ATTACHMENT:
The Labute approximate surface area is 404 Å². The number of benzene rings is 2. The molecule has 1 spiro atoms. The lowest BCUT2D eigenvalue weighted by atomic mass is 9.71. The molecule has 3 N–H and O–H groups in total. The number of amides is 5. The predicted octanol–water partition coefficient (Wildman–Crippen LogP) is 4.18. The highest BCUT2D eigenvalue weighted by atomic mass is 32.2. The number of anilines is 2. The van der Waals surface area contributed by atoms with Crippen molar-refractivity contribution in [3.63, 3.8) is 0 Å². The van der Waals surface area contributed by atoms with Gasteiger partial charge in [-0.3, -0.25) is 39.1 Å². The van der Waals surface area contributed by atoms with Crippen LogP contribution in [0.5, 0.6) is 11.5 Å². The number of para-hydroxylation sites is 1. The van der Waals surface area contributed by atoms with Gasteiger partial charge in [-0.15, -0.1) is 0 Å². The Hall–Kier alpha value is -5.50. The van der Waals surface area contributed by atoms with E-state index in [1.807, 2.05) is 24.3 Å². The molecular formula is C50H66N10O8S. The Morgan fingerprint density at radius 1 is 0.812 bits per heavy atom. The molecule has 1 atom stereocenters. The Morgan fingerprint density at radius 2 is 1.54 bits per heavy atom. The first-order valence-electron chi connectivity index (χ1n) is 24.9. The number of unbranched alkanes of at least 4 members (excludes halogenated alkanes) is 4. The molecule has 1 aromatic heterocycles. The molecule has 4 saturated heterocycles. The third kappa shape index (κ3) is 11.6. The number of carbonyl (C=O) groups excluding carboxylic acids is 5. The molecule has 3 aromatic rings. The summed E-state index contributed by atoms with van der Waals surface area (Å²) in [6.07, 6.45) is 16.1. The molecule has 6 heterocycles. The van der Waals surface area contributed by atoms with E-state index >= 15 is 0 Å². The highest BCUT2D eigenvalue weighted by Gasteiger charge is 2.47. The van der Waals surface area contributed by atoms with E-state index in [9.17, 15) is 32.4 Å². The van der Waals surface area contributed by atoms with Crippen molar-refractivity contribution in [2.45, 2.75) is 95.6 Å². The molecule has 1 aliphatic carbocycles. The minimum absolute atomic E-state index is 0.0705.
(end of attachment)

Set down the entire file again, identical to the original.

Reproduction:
The Labute approximate surface area is 404 Å². The number of benzene rings is 2. The molecule has 1 spiro atoms. The lowest BCUT2D eigenvalue weighted by atomic mass is 9.71. The molecule has 3 N–H and O–H groups in total. The number of amides is 5. The predicted octanol–water partition coefficient (Wildman–Crippen LogP) is 4.18. The highest BCUT2D eigenvalue weighted by atomic mass is 32.2. The number of anilines is 2. The van der Waals surface area contributed by atoms with Crippen molar-refractivity contribution in [3.63, 3.8) is 0 Å². The van der Waals surface area contributed by atoms with Gasteiger partial charge in [-0.3, -0.25) is 39.1 Å². The van der Waals surface area contributed by atoms with Crippen LogP contribution in [0.5, 0.6) is 11.5 Å². The number of para-hydroxylation sites is 1. The van der Waals surface area contributed by atoms with Gasteiger partial charge in [-0.15, -0.1) is 0 Å². The Hall–Kier alpha value is -5.50. The van der Waals surface area contributed by atoms with E-state index in [1.807, 2.05) is 24.3 Å². The molecular formula is C50H66N10O8S. The Morgan fingerprint density at radius 1 is 0.812 bits per heavy atom. The molecule has 1 atom stereocenters. The Morgan fingerprint density at radius 2 is 1.54 bits per heavy atom. The first-order valence-electron chi connectivity index (χ1n) is 24.9. The number of unbranched alkanes of at least 4 members (excludes halogenated alkanes) is 4. The molecule has 1 aromatic heterocycles. The molecule has 4 saturated heterocycles. The third kappa shape index (κ3) is 11.6. The number of carbonyl (C=O) groups excluding carboxylic acids is 5. The molecule has 3 aromatic rings. The summed E-state index contributed by atoms with van der Waals surface area (Å²) in [6.07, 6.45) is 16.1. The molecule has 6 heterocycles. The van der Waals surface area contributed by atoms with E-state index >= 15 is 0 Å². The highest BCUT2D eigenvalue weighted by Gasteiger charge is 2.47. The van der Waals surface area contributed by atoms with E-state index in [9.17, 15) is 32.4 Å². The van der Waals surface area contributed by atoms with Crippen molar-refractivity contribution in [2.45, 2.75) is 95.6 Å². The molecule has 1 aliphatic carbocycles. The minimum absolute atomic E-state index is 0.0705.